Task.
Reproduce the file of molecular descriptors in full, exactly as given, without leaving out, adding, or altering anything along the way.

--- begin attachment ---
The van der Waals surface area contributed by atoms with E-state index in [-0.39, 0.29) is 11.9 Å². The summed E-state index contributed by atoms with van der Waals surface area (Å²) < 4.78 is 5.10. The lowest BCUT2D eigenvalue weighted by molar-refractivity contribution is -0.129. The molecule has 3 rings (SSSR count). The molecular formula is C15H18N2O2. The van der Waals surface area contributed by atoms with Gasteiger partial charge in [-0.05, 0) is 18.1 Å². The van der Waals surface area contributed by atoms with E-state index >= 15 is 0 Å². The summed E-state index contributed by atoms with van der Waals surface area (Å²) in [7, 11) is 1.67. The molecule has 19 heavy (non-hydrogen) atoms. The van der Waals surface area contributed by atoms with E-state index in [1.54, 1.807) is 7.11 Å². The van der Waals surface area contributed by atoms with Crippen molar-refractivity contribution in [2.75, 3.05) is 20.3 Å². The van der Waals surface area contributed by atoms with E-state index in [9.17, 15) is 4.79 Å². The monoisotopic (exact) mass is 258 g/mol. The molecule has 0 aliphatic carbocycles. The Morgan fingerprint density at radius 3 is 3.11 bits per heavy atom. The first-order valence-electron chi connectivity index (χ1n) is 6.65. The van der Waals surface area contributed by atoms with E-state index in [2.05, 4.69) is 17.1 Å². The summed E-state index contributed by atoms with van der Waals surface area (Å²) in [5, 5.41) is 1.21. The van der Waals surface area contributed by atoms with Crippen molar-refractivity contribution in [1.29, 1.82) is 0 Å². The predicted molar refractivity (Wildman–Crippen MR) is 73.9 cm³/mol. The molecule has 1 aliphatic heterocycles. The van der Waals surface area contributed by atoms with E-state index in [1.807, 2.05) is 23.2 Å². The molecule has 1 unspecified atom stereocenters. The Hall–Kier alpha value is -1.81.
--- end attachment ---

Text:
The van der Waals surface area contributed by atoms with E-state index in [-0.39, 0.29) is 11.9 Å². The summed E-state index contributed by atoms with van der Waals surface area (Å²) < 4.78 is 5.10. The lowest BCUT2D eigenvalue weighted by molar-refractivity contribution is -0.129. The molecule has 3 rings (SSSR count). The molecular formula is C15H18N2O2. The van der Waals surface area contributed by atoms with Gasteiger partial charge in [-0.05, 0) is 18.1 Å². The van der Waals surface area contributed by atoms with E-state index >= 15 is 0 Å². The summed E-state index contributed by atoms with van der Waals surface area (Å²) in [7, 11) is 1.67. The molecule has 19 heavy (non-hydrogen) atoms. The van der Waals surface area contributed by atoms with E-state index in [1.54, 1.807) is 7.11 Å². The van der Waals surface area contributed by atoms with Crippen molar-refractivity contribution in [2.75, 3.05) is 20.3 Å². The van der Waals surface area contributed by atoms with E-state index in [9.17, 15) is 4.79 Å². The monoisotopic (exact) mass is 258 g/mol. The molecule has 0 aliphatic carbocycles. The Morgan fingerprint density at radius 3 is 3.11 bits per heavy atom. The first-order valence-electron chi connectivity index (χ1n) is 6.65. The van der Waals surface area contributed by atoms with E-state index in [2.05, 4.69) is 17.1 Å². The summed E-state index contributed by atoms with van der Waals surface area (Å²) in [5, 5.41) is 1.21. The van der Waals surface area contributed by atoms with Crippen molar-refractivity contribution in [1.29, 1.82) is 0 Å². The predicted molar refractivity (Wildman–Crippen MR) is 73.9 cm³/mol. The molecule has 1 aliphatic heterocycles. The van der Waals surface area contributed by atoms with E-state index in [1.807, 2.05) is 23.2 Å². The molecule has 1 unspecified atom stereocenters. The Hall–Kier alpha value is -1.81.